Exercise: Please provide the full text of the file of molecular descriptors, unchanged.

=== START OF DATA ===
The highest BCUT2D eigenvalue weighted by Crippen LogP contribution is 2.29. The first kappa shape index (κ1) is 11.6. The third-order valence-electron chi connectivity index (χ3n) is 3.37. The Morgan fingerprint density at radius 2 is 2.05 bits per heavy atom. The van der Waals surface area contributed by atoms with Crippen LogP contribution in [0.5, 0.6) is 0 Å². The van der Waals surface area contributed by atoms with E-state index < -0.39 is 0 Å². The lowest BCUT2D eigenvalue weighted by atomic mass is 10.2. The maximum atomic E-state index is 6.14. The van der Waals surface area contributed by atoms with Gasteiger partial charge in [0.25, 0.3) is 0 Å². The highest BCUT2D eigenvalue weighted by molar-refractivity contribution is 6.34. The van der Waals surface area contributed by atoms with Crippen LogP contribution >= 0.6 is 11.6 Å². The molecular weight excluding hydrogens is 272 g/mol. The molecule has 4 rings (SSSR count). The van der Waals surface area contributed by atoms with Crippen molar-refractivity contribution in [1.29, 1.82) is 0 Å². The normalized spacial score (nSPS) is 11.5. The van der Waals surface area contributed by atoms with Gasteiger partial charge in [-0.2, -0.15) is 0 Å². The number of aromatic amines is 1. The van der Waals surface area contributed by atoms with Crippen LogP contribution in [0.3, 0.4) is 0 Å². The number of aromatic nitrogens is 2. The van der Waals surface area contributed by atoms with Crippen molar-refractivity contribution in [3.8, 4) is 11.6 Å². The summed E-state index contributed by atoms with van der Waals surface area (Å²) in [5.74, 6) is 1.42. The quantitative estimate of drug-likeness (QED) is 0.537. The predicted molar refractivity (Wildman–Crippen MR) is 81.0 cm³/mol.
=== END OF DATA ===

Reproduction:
The highest BCUT2D eigenvalue weighted by Crippen LogP contribution is 2.29. The first kappa shape index (κ1) is 11.6. The third-order valence-electron chi connectivity index (χ3n) is 3.37. The Morgan fingerprint density at radius 2 is 2.05 bits per heavy atom. The van der Waals surface area contributed by atoms with Crippen LogP contribution in [0.5, 0.6) is 0 Å². The van der Waals surface area contributed by atoms with E-state index < -0.39 is 0 Å². The lowest BCUT2D eigenvalue weighted by atomic mass is 10.2. The maximum atomic E-state index is 6.14. The van der Waals surface area contributed by atoms with Gasteiger partial charge in [0.25, 0.3) is 0 Å². The highest BCUT2D eigenvalue weighted by molar-refractivity contribution is 6.34. The van der Waals surface area contributed by atoms with Crippen LogP contribution >= 0.6 is 11.6 Å². The molecular weight excluding hydrogens is 272 g/mol. The molecule has 4 rings (SSSR count). The van der Waals surface area contributed by atoms with Crippen molar-refractivity contribution in [1.29, 1.82) is 0 Å². The normalized spacial score (nSPS) is 11.5. The van der Waals surface area contributed by atoms with Gasteiger partial charge in [-0.2, -0.15) is 0 Å². The number of aromatic amines is 1. The van der Waals surface area contributed by atoms with Crippen LogP contribution in [0.3, 0.4) is 0 Å². The number of aromatic nitrogens is 2. The van der Waals surface area contributed by atoms with Crippen molar-refractivity contribution in [3.8, 4) is 11.6 Å². The summed E-state index contributed by atoms with van der Waals surface area (Å²) in [5.74, 6) is 1.42. The quantitative estimate of drug-likeness (QED) is 0.537. The predicted molar refractivity (Wildman–Crippen MR) is 81.0 cm³/mol.